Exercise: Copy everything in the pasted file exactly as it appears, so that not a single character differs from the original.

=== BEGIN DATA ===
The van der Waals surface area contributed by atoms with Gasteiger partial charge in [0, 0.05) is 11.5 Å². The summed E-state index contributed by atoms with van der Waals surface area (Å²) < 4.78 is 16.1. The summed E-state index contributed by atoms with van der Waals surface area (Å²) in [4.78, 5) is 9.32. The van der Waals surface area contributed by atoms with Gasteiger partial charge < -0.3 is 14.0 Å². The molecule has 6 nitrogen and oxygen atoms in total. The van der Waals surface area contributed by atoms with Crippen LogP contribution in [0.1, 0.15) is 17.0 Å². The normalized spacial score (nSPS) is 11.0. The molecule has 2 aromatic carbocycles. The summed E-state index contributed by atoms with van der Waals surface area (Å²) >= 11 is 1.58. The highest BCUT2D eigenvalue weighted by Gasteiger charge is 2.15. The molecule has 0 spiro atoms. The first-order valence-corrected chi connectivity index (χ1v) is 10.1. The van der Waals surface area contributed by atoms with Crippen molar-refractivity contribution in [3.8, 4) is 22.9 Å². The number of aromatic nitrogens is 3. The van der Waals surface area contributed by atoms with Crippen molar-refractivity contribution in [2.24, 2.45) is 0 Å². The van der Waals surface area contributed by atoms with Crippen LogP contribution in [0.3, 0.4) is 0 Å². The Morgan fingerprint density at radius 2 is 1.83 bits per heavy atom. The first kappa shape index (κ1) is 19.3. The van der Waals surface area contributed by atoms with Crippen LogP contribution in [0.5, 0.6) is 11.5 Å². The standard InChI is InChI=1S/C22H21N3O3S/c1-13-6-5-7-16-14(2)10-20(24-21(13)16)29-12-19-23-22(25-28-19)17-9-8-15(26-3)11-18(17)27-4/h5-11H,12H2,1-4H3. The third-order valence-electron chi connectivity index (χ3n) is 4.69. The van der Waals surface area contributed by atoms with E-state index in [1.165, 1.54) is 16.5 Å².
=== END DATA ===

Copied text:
The van der Waals surface area contributed by atoms with Gasteiger partial charge in [0, 0.05) is 11.5 Å². The summed E-state index contributed by atoms with van der Waals surface area (Å²) < 4.78 is 16.1. The summed E-state index contributed by atoms with van der Waals surface area (Å²) in [4.78, 5) is 9.32. The van der Waals surface area contributed by atoms with Gasteiger partial charge < -0.3 is 14.0 Å². The molecule has 6 nitrogen and oxygen atoms in total. The van der Waals surface area contributed by atoms with Crippen LogP contribution in [0.1, 0.15) is 17.0 Å². The normalized spacial score (nSPS) is 11.0. The molecule has 2 aromatic carbocycles. The summed E-state index contributed by atoms with van der Waals surface area (Å²) >= 11 is 1.58. The highest BCUT2D eigenvalue weighted by Gasteiger charge is 2.15. The molecule has 0 spiro atoms. The first-order valence-corrected chi connectivity index (χ1v) is 10.1. The van der Waals surface area contributed by atoms with Crippen molar-refractivity contribution in [3.8, 4) is 22.9 Å². The number of aromatic nitrogens is 3. The van der Waals surface area contributed by atoms with Crippen molar-refractivity contribution in [2.24, 2.45) is 0 Å². The van der Waals surface area contributed by atoms with Crippen LogP contribution in [0.3, 0.4) is 0 Å². The Morgan fingerprint density at radius 2 is 1.83 bits per heavy atom. The first kappa shape index (κ1) is 19.3. The van der Waals surface area contributed by atoms with Crippen LogP contribution in [0.5, 0.6) is 11.5 Å². The standard InChI is InChI=1S/C22H21N3O3S/c1-13-6-5-7-16-14(2)10-20(24-21(13)16)29-12-19-23-22(25-28-19)17-9-8-15(26-3)11-18(17)27-4/h5-11H,12H2,1-4H3. The third-order valence-electron chi connectivity index (χ3n) is 4.69. The van der Waals surface area contributed by atoms with E-state index in [1.165, 1.54) is 16.5 Å².